Kerning is a generic word for adjusting the letter-spacing or "tracking" on a letter-by-letter basis - it does not refer to any specific process by which to do so. It can refer to either:
- pre-defined kerning or kern pairs, where kerning information is embedded in the font;
- automatic kerning, where the text is automatically kerned by computer but not by getting kerning information from the font;
- manual kerning, where the designer does the adjustments himself by dragging letters left and right.
The first one is the one you probably want to know more about.
Digital fonts can contain kerning information. In fact, many of the common ones do. This information specifies how much additional space to be added or subtracted between certain letters. For example, a font may specify -80 units of kerning between "W" and "e", which means these letters should be moved closer to each other by 80 units than they otherwise would be just according to the defined width of the letters.
Times New Roman, for example, contains kerning information. Georgia, notably, doesn't - it was designed to display as well as possible on systems that don't support kerning (such as web browsers, at the time).
In most contexts in a typical operating system, the kerning information in fonts is ignored, and the letters are spaced according only to the width of the letter as defined in the font. With some fonts, this may make some letter pairs, such as "We" or "AV" to appear closer or further apart than you might want in an ideal case. It is possible, however, to turn on "kerning" options in many applications, such as word processing and even (nowadays) on websites using CSS. This instructs the font renderer to look in the font for kerning information and apply it. If the font doesn't contain kerning information, then no kerning will be used - applications/font renderers do not usually try and apply automatic kerning, which doesn't lend itself well to automation.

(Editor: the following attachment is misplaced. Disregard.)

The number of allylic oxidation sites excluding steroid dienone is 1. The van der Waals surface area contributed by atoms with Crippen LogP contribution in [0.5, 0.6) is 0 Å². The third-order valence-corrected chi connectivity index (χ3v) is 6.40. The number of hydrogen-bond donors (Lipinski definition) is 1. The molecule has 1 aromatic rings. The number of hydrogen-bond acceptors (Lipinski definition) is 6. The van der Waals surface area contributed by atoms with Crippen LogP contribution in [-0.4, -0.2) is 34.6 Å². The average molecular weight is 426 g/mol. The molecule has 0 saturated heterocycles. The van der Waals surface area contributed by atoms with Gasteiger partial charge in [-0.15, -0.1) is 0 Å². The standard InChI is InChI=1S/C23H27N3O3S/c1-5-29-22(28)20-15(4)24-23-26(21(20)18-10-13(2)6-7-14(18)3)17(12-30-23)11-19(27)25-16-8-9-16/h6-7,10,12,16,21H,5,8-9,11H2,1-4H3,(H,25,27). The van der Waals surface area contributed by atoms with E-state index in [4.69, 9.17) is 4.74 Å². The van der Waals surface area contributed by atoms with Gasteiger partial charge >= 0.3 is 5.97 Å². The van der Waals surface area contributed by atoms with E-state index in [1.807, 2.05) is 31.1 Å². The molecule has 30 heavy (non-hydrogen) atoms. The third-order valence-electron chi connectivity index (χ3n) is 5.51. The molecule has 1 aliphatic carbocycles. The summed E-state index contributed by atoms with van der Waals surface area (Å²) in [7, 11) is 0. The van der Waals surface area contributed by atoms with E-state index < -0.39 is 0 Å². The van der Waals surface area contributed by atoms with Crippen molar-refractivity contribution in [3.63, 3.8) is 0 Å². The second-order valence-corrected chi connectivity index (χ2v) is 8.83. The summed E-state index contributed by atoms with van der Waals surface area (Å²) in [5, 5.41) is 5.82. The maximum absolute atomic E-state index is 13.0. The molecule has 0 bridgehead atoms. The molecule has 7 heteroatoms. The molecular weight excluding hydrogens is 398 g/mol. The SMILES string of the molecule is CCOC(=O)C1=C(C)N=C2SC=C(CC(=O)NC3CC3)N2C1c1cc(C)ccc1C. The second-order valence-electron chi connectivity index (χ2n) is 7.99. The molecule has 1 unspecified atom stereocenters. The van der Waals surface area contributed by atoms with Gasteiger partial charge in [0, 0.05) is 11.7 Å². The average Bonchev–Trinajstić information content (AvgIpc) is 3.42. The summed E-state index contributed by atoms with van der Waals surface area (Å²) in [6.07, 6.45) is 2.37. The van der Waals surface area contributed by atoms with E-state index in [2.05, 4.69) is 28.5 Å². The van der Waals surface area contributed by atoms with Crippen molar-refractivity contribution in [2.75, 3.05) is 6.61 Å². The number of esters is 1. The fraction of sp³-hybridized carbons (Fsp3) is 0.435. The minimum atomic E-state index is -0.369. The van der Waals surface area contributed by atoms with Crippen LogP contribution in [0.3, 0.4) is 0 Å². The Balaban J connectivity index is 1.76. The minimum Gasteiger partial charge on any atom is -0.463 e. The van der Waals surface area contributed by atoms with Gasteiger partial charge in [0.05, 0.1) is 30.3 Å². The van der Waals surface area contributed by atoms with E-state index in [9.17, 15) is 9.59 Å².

Some applications such as word processors might decide to apply kerning only when displaying a font at a certain minimum size or greater, effectively preventing kerning from being applied to normal body text. This is probably done for on-screen readability (there are a number of compromises that must be made when displaying text legibly at small sizes on a screen) and/or performance reasons. For best results, it should usually be enabled for print, even for body text.